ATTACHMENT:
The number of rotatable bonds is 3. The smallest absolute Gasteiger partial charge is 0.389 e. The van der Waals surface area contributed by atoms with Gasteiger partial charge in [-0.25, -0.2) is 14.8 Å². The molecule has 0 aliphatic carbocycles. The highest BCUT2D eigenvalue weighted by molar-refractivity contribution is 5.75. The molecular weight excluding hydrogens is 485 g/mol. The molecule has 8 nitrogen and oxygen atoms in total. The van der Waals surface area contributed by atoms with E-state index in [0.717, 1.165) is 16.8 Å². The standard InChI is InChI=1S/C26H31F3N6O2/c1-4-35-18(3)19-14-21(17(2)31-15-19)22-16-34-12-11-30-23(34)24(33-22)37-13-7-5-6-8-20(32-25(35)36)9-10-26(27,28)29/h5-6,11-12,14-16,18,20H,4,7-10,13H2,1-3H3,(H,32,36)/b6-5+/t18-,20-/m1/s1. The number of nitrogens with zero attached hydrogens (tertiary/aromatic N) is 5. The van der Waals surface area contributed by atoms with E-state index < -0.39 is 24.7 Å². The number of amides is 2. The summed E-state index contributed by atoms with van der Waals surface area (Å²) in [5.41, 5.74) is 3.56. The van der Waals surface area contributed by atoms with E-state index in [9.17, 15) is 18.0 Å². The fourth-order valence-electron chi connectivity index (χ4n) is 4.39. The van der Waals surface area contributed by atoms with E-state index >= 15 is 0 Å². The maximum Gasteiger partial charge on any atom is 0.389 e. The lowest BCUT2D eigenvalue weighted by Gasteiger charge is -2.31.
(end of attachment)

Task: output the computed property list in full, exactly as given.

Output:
The number of rotatable bonds is 3. The smallest absolute Gasteiger partial charge is 0.389 e. The van der Waals surface area contributed by atoms with Gasteiger partial charge in [-0.25, -0.2) is 14.8 Å². The molecule has 0 aliphatic carbocycles. The highest BCUT2D eigenvalue weighted by molar-refractivity contribution is 5.75. The molecular weight excluding hydrogens is 485 g/mol. The molecule has 8 nitrogen and oxygen atoms in total. The van der Waals surface area contributed by atoms with E-state index in [0.717, 1.165) is 16.8 Å². The standard InChI is InChI=1S/C26H31F3N6O2/c1-4-35-18(3)19-14-21(17(2)31-15-19)22-16-34-12-11-30-23(34)24(33-22)37-13-7-5-6-8-20(32-25(35)36)9-10-26(27,28)29/h5-6,11-12,14-16,18,20H,4,7-10,13H2,1-3H3,(H,32,36)/b6-5+/t18-,20-/m1/s1. The number of nitrogens with zero attached hydrogens (tertiary/aromatic N) is 5. The van der Waals surface area contributed by atoms with E-state index < -0.39 is 24.7 Å². The number of amides is 2. The summed E-state index contributed by atoms with van der Waals surface area (Å²) in [5.41, 5.74) is 3.56. The van der Waals surface area contributed by atoms with E-state index in [9.17, 15) is 18.0 Å². The fourth-order valence-electron chi connectivity index (χ4n) is 4.39. The van der Waals surface area contributed by atoms with E-state index >= 15 is 0 Å². The maximum Gasteiger partial charge on any atom is 0.389 e. The lowest BCUT2D eigenvalue weighted by Gasteiger charge is -2.31.